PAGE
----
On Sunday morning, we went out onto the lawn for a T’ai Chi session. Alex took us through several exercises that help to find balance within your own body and exercises that help to extend the range of movement in your joints. We did hip rotations, shoulder rotations, located the four balance points in our feet, and learned an exercise that extends the range of movement in your neck. Everything is done by bone rotations, muscle doesn’t come into and as a consequence you can’t overdo these exercises as there is no force. It all felt very good and gentle, but the effects were powerful. We did the T’ai Chi walk, and focused on what the body needs to do when you want to walk a circle, which leg initiates a turn, what happens in your body when you halt and then walk backwards. All of this we can take back to our horses, because how we hold our own bodies and when we ask a horse to do something all affects the horse, both in groundwork and in the saddle.
Then we paired off to practise rope handling again, with the experienced participants helping the beginners. It was enlightening to be both handler and horse, to experience how much it matters how the rope is handled. I had already been the horse on Saturday when Alex wanted to demonstrate what a difference it makes whether you’re tense or relaxed. She asked me to hold the end of the rope between my hands, stretch my arms forward as the horse’s neck and close my eyes. I had to tense up and tell her when I could feel her sliding down the rope towards me. I closed my eyes and when I thought I felt something, I said “now”. Alex had her hand right under my hands. We repeated it, but this time I had to relax all my muscles. This time I could clearly feel her coming. I opened my eyes and saw that Alex had barely started to slide down the rope, and the belly of the rope was actually on the floor. This is why it is so important to always slide down the rope slowly, so that the horse can feel us coming and won’t get startled, especially if the horse is tense. I really like this way of rope handling, the slow sliding makes it feel polite and safe, whereas when someone just takes hold of the rope it feels abrupt and rude.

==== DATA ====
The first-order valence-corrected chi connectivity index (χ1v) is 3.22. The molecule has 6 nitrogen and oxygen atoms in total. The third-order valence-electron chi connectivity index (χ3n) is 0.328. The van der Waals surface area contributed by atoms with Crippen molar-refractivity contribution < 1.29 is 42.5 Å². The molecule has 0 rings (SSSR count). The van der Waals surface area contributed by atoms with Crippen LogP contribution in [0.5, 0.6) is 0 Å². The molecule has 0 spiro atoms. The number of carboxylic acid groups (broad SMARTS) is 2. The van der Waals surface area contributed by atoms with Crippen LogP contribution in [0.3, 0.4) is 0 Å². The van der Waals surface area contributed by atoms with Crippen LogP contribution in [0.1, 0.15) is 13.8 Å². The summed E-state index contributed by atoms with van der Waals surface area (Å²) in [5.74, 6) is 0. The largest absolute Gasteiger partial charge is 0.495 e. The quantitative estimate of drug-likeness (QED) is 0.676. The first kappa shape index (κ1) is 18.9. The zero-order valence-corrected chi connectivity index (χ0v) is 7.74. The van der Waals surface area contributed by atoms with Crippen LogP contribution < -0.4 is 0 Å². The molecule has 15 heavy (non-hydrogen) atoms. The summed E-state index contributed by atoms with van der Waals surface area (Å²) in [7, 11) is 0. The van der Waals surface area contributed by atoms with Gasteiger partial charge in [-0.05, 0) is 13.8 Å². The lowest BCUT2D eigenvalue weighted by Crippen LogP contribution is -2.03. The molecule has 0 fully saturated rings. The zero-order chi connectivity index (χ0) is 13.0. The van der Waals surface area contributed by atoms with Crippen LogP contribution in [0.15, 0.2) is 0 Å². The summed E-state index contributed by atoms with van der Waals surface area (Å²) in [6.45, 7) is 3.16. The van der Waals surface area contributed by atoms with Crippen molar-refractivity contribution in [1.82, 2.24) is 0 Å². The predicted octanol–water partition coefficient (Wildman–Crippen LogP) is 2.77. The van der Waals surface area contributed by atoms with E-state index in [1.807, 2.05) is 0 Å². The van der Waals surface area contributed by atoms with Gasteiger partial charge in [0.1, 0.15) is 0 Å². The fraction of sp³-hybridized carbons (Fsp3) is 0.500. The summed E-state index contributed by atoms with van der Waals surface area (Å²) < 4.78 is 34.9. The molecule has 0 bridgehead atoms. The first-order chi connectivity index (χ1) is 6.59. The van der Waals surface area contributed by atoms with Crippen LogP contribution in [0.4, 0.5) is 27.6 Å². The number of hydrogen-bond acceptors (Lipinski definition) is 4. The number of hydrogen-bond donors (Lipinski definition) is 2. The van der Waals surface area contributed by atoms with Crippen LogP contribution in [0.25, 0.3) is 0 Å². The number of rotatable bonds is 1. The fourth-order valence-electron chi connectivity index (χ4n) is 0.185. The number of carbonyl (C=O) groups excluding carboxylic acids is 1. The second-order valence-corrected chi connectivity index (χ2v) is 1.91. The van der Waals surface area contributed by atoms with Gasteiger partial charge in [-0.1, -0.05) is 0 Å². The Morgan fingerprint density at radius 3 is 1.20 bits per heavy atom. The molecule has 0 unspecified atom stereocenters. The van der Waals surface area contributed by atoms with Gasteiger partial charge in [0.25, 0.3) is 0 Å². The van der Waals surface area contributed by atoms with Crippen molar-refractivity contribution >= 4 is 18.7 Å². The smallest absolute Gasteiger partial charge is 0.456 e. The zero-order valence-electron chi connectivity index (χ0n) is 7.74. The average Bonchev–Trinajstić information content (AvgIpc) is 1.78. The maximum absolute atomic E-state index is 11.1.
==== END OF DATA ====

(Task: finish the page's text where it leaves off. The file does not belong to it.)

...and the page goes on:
After lunch, we went back to the horses. This time Alex let us work on our own, and she gave us her feed back afterwards. All three beginner horses (and handlers) were showing how far they had come over the course of the weekend. Unfortunately, Máire and I had a long drive ahead, so we couldn’t stay to watch the advanced horses. Before we left, Alex asked us what was the most important thing we had learned that weekend. I had to think about that for a moment. It was impossible to pick a single thing. The whole weekend was a constant stream of information and experiences, and the amount of learning was incredible. I really came to understand not only the importance of the Foundation Lessons, but also the depth of them; there are many layers to the lessons. And although I wasn’t able to bring Cassie this weekend, I came away from the clinic with a much better idea of how to proceed with her.
Looking back, I realise that the clinic with Alex was a real paradigm shift for me. Clicker training is not something you can switch on and off; you can’t just take your horse out of the field, do a clicker training session and then put her back. It is not about how far you can take your horse in a traditional sense, it is about how you build your training plan. It is a mental attitude. What you think affects your body, which affects your horse. You have to be balanced yourself, in body and mind, before your horse can be balanced. As Alex says, everything is connected to everything else. All I have to remember now is to take those treats out of my pockets before I throw my clothes in the washing machine!